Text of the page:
28 July 2015


all works © Marco Stanke 

Is it a painting? Or an object? The works of Nuremberg based artist Marco Stanke aim at liberating painting from its traditional limitations and transferring it into space. But in order to be acknowledged as objects his Parts are cleaving too closely to the painterly, whereas their battered and extensive shapes make it hard to let them pass for paintings. Marco Stanke’s works were displayed at the Galerie Haas in Ingolstadt from April to June 2015, as part of the group exhibition YOUNG BLOOD. A few days ago he was awarded with the Kunstpreis der Nürnberger Nachrichten for his Kollektiv, shown in the associated exhibition at the Kunsthaus Nuremberg until the 6th of September. I spoke to Marco about his cross genre approach, which leads not only into the three-dimensional but also into the musical space. 

22 July 2015


Lars Bjerre_The Robbery (Crown Jewels) 1, Oil, pigment, oil pastel & spray on printed canvas. 185x135x4 cm. Oak frame (188x138x4 cm). 2015© the artist
all works © Lars Bjerre "The Robbery", courtesy the artist and Hunter/Whitefield, London

Looking at the work of Danish artist Lars Bjerre, one will not only notice the versatility and beauty of his detailed depictions, but will also come to realise that there is a golden thread that has been running through his paintings and installations over the years: A history of storytelling. Also his most recent series "The Robbery", which is currently on display in London at the recently opened gallery Hunter/Whitfield, reminds of a cinematic story-board. Five large paintings show a selection of fictive planning scenes, a blue print of the Tower and aesthetically flashy details of the loot and its countless diamonds – the British Crown Jewels – evoking a narrative through the images. Inspired by crime films and the figure of the anti-heroe, the artist's paintings create scenes, with surfaces between neatly applied and extremely smudged gestures. 

Although Lars changes the themes with each new series that he begins, they always incorporate a mise en scène: motifs, such as hunting trophy pictures ("Hunter's Delight") or brawls inside parliament buildings ("Angry Men") are repeated, manipulated and contrived into the dramaturgy of an act. Stage elements, spatial arrangements and objects turn his exhibitions into theatrical installations. But how important is the plot to the artist himself? What is behind these stories? These were some of the questions I asked the Berlin-based artist before his opening in London.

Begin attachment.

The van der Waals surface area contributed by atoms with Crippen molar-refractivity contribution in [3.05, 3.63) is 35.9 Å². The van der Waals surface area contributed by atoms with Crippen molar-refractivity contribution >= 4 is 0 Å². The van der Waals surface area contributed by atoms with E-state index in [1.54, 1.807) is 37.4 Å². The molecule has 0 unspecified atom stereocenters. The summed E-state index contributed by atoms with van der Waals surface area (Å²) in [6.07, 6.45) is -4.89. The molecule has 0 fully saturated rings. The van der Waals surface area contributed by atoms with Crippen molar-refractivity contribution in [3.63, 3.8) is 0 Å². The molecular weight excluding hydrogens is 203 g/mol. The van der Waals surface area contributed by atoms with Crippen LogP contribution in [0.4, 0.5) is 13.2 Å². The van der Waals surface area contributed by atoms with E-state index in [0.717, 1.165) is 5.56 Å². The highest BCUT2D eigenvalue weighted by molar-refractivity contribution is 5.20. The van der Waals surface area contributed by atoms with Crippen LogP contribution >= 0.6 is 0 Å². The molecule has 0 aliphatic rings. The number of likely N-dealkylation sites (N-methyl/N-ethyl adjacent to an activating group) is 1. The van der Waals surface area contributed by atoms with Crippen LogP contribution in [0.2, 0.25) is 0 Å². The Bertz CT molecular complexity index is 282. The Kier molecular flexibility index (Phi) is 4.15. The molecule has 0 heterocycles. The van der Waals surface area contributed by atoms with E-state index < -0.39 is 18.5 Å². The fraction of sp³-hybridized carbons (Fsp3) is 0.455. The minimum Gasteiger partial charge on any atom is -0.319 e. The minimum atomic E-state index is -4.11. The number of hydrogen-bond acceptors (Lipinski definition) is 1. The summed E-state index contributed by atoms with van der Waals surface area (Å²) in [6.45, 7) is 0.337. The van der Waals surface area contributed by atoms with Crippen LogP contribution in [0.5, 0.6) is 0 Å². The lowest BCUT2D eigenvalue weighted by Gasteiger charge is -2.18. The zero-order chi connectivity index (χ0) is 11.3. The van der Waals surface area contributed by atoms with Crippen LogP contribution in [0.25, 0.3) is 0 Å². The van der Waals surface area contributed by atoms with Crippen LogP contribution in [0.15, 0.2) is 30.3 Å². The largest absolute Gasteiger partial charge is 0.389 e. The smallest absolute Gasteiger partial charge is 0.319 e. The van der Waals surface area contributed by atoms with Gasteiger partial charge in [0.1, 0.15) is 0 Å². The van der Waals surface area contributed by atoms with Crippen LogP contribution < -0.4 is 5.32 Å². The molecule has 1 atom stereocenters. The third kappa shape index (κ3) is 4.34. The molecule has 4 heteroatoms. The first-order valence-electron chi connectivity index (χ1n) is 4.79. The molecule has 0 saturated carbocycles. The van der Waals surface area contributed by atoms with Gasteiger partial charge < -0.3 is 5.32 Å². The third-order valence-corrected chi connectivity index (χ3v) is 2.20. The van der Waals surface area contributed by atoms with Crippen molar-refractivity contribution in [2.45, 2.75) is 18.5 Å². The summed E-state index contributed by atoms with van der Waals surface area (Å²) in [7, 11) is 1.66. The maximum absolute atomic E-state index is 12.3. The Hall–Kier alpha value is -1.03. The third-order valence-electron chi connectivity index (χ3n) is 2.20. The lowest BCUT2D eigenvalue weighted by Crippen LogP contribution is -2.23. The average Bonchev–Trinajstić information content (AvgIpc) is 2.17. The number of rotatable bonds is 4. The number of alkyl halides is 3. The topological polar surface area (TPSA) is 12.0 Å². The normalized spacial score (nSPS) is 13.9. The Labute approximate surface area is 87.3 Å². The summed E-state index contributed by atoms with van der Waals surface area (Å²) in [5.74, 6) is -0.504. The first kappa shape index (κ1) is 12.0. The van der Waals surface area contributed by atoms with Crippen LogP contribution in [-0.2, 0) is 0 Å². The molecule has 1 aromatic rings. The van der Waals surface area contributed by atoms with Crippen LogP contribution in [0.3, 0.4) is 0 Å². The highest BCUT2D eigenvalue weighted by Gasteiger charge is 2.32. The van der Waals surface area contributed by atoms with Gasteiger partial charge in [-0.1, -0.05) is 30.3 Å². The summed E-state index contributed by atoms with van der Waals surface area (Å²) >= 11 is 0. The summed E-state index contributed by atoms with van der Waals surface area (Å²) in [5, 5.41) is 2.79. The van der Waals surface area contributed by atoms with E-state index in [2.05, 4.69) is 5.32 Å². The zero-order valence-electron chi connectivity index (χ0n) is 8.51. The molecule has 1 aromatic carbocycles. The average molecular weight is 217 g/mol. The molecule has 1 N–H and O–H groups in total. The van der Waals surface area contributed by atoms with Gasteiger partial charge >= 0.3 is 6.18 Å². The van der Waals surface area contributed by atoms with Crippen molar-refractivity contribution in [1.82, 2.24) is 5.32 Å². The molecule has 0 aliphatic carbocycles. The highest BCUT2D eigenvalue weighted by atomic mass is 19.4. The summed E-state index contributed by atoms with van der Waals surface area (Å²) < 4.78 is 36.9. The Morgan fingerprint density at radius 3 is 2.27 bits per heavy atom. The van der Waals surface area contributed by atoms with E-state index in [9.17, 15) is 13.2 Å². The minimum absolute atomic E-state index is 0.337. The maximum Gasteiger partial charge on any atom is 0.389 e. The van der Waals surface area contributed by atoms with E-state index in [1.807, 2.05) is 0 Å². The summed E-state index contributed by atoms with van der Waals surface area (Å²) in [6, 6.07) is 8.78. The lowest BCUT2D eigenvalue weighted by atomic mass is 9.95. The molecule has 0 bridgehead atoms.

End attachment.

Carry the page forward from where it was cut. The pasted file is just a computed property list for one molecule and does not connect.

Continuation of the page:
18 July 2015


punk music_artfridge_15_UDK_Rundgang7969
Punk concert  in the hallway of UDK
 all works courtesy and © the artist, all photos © artfridge

The greek "OXI" – NO! – vote was something of a revolutionary credo embracing this year's annual degree show opening at Universität der Künste Berlin. Live punk music blasted through the hallways that were crowded with confused visitors, who wondered "where is the art"? The art was locked down. A loyal gesture to some of their professors, all students had previously decided to raise attention to corrupt professor deals by keeping their doors shut and not letting any guests enter the studio spaces during the opening night. Despite their hope to be picked up during the Rundgang, most students unanimously agreed to the collective act. The protest emphasises the position of a majority of students, who argue that the academy's hierarchical administration structures and their sweetheart deals with famous artists and their friends would not benefit their educational system. The flip side, they say, is that many lesser known guest professors receive unfair and bad paid short-term contracts that wouldn't even cover their insurance costs during the holiday period.

14 July 2015


drawaline-daniel-jackson-23 drawaline-daniel-jackson-7
all images copyright Daniel Jackson, courtesy PSM gallery and the artist

Born in 1972, Daniel Jackson grew up in Texas, where he enjoyed punk rock records, captured his surroundings with his camera and bought lifestyle magazines that sparked his curiosity in big cities and in the arts. In New York, where Daniel took a MFA in painting and lived for seven years, he began developing an aesthetic language dedicated to the discovery of seemingly unspectacular moments and gestures in everyday life. Terrified by the attacks of 9/11, a former girlfriend brought the artist to Germany, where he would eventually settle in Berlin.
Daniel pursues an experimental artistic practice using various media. He applies techniques from painting, printing, sculpting, photography, and video art. The Berlin based artist is influenced by social media aesthetics, elements of design and, in particular, by science fiction, while also confronting himself with existential themes, such as the fear of failure. I talked to the artist about his his inspiration, the discovery of patterns and boredom in Texas.

2 July 2015


Anders Dickson_featured on artfridge.de
work by Anders Dickson, courtesy the artist

Anders Dickson is a 1988 American-born artist who has been based in Germany for the past five years. Having previously studied Philosophy in The States, he is now a student of Monika Baer and Amy Silman at The Städelschule Frankfurt. While Dickson works in several mediums, his dreamlike subjects and unique use of colour make his pieces pervade a sense of the supernal. Inspired by elements of American culture; from Herman Melville’s Moby Dick, to the Native American figure of the ‘Trickster’, the artist balances elements of mythology, philosophy and nature in order to confront the mystery of human identity in contemporary society. Dickson’s work is currently on view as part of a group show ‘Der zweite Blick’ at Galerie Scharmann & Laskowski in Cologne.